In other news (apologies for those who are getting bored with my endless craft room saga), lots of progress has been made. Having had two fit and able people here this weekend, the room now has actual furniture in it. Remember those 53 baskets full of fabric?

They don't look quite so daunting now they're on shelves, do they? There are a few that didn't fit but I'm pleased with how many we got on to these two sets of shelves. If you look closely, you'll see that the baskets are labelled with tatty yellow post-its. I have plans to replace these with pretty labels at some point. In the meantime, I've added a few of Mum's angel ornaments.

I made her the one with the long red hair and the other one is one of 'Sonia's angels', a friend Mum met at craft shows. She had several angels from her; here's another one ...

While taking this photo, I took another one of the light switch which is just next to the shelves. Does anyone remember these?

Yes, that's a Bakelite switch on a wooden mount. I have these in every room but, don't worry, it's modern wiring behind them. 

While I was faffing around with angels, my son and daughter were doing the heavy work. In case you were wondering, yes, it is possible to take apart a 5 x 5 Kallax unit, carry it up two flights of stairs and then re-assemble it.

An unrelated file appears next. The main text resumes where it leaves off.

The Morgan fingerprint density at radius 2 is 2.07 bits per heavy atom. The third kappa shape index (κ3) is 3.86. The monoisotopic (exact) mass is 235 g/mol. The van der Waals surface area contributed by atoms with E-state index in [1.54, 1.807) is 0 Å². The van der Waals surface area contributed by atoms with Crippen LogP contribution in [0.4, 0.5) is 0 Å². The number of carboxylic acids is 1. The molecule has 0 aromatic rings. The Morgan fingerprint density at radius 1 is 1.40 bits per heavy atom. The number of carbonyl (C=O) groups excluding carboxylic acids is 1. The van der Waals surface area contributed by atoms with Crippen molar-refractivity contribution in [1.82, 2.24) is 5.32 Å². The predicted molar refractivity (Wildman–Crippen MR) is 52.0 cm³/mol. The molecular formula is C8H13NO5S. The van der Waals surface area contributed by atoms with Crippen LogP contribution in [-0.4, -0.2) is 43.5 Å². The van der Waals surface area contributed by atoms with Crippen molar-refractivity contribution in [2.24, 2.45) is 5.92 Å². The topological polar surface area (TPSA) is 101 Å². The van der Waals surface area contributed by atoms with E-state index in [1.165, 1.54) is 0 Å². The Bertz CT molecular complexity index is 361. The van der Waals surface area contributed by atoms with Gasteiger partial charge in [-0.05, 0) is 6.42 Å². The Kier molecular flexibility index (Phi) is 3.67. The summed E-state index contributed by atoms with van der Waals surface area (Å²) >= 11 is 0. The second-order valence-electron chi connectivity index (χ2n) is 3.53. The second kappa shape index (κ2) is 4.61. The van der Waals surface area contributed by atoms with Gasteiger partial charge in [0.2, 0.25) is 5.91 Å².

To be fair, they did have a willing helper in Tolly the cat. He often has that puzzled look; the world is a mystery to him.

Tolly definitely knows the room exists now. No sooner had they moved in a comfortable chair for me, than he settled himself down.

The other cat, Linnet, still hasn't found the room. She's a very suspicious cat and and is wary of anything new, just in case it turns out to be a portal to the vets.

As well as these shelf units, they moved a table up from my bedroom and a set of basket shelves up from the front room. What with these and the table that's in pieces on the top landing waiting for me to sand and paint it, other rooms ended up with piles of stuff and nowhere to put it. 

So, after more bookcase moving, I now have things temporarily stored in the back room downstairs.

Lots of this stuff is destined for the craft room once I have more storage but, in the meantime, I can still use this room. I've even got space for photography (hence the big lights). 

One of the joys of living in an old house is that there's barely a straight line in the place. Did I say joys? There wasn't a lot of joy when I made floor length curtains for the bay window in the front room - there's a six inch difference between one side and the other, calling for gradually lengthening hems. 

Anyway, look at these two bookcases ...

They have to be propped up at one side so that the books and files don't fall over but, as you can see, the heights don't exactly match. And yes, those shelves are set the same distances  apart.

We're now working on an IKEA order for a desk and lots more shelves. I've been having ideas for prettying up the new room too. How about patchwork curtains? I think I might know where I can lay my hands on some fabric!